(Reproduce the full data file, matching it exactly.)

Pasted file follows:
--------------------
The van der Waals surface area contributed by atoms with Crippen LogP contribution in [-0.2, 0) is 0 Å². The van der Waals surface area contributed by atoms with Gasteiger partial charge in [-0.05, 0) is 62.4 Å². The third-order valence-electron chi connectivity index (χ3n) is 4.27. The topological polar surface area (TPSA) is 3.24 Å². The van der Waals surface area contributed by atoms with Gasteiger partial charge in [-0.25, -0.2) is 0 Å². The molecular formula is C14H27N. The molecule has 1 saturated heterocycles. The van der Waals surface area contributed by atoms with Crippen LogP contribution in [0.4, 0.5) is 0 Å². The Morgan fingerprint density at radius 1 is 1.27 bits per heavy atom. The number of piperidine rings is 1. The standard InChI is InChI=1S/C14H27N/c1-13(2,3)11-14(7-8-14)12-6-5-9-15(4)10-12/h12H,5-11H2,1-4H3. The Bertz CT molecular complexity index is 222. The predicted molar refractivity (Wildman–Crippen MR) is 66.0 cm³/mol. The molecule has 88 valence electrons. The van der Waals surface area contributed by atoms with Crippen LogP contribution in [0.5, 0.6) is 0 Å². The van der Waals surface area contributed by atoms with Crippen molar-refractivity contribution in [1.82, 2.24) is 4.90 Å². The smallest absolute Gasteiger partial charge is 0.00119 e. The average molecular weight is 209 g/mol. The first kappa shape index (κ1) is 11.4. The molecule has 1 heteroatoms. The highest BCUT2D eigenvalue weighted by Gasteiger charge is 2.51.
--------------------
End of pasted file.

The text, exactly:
The van der Waals surface area contributed by atoms with Crippen LogP contribution in [-0.2, 0) is 0 Å². The van der Waals surface area contributed by atoms with Gasteiger partial charge in [-0.05, 0) is 62.4 Å². The third-order valence-electron chi connectivity index (χ3n) is 4.27. The topological polar surface area (TPSA) is 3.24 Å². The van der Waals surface area contributed by atoms with Gasteiger partial charge in [-0.25, -0.2) is 0 Å². The molecular formula is C14H27N. The molecule has 1 saturated heterocycles. The van der Waals surface area contributed by atoms with Crippen LogP contribution in [0.4, 0.5) is 0 Å². The Morgan fingerprint density at radius 1 is 1.27 bits per heavy atom. The number of piperidine rings is 1. The standard InChI is InChI=1S/C14H27N/c1-13(2,3)11-14(7-8-14)12-6-5-9-15(4)10-12/h12H,5-11H2,1-4H3. The Bertz CT molecular complexity index is 222. The predicted molar refractivity (Wildman–Crippen MR) is 66.0 cm³/mol. The molecule has 88 valence electrons. The van der Waals surface area contributed by atoms with Crippen LogP contribution in [0.5, 0.6) is 0 Å². The van der Waals surface area contributed by atoms with Crippen molar-refractivity contribution in [1.82, 2.24) is 4.90 Å². The smallest absolute Gasteiger partial charge is 0.00119 e. The average molecular weight is 209 g/mol. The first kappa shape index (κ1) is 11.4. The molecule has 1 heteroatoms. The highest BCUT2D eigenvalue weighted by Gasteiger charge is 2.51.